Weighing pigs at each stage of production provides the information to spot trends and issues, according to Joao Cavaco Rodrigues, swine business unit manager at Elanco. There is extra labor involved in weighing pigs, but it doesn’t have to be every pig in every batch. Producers can get valuable information by weighing just one group of pigs at each stage as a one-off exercise or an exercise they do each year. “Up to 30 percent of pigs can fail to reach target weight at slaughter, whether that is because of mortality, culls or poor growth resulting in ‘light’ pigs," said Rodrigues. "Because losses happen gradually, producers are often not even aware of them and it can be difficult to pinpoint where in the cycle they occur. You have to diagnose the problem first in order to find the solution.”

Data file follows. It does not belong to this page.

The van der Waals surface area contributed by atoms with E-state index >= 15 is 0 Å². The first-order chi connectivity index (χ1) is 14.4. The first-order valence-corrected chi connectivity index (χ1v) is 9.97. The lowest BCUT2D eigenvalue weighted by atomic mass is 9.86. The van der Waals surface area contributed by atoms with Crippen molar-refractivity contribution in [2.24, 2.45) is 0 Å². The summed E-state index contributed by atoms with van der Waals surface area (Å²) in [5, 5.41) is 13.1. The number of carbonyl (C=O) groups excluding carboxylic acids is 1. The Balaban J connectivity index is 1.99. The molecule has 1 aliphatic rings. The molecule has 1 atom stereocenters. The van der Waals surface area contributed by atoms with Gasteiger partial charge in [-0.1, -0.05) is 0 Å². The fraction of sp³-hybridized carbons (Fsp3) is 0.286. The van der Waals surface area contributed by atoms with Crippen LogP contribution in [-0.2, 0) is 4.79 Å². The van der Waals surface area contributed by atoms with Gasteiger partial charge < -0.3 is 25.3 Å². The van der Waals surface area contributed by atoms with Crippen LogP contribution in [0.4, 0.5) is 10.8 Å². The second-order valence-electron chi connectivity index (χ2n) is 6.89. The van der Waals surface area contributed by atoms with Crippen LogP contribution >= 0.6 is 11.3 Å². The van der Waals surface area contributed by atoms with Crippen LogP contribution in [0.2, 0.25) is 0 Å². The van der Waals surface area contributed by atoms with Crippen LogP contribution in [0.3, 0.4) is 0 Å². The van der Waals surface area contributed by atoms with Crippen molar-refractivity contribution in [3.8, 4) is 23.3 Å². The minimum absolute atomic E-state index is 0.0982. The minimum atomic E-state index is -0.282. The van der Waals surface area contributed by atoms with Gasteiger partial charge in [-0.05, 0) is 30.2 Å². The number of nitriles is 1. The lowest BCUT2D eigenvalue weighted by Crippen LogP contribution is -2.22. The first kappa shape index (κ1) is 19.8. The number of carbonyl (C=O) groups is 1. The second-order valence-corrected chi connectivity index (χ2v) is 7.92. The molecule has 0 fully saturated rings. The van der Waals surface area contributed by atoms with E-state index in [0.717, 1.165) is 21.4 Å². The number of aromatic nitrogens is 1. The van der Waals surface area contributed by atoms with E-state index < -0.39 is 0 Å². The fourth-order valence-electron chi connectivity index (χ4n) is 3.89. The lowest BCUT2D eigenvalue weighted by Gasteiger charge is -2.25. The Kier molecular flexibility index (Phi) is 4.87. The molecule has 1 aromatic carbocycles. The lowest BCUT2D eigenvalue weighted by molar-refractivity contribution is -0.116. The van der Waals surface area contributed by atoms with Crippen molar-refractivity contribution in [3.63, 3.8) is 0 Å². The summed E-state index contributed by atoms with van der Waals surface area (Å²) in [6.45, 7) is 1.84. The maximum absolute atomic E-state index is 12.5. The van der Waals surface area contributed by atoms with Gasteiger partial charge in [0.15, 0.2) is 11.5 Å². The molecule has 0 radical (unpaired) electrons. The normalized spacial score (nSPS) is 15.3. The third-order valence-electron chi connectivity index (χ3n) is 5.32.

Once producers have identified when and where performance is dipping, they can target changes to that part of the system to improve health and growth efficiency. Yolande Seddon, research fellow at the Prairie Swine Centre in Canada, said that subclinical disease can cause considerable growth losses on finishing units and is a problem because it can’t actually be seen. But there is a lot that can be done at a low cost to identify underlying health problems and reduce their impact; for example, monitoring water consumption, using simple health scores like recording the amount of coughing, and weighing pigs. "Weighing pigs is worth the time, as it helps target where to make changes which can, ultimately, mean less overall effort for greater results,” said Seddon.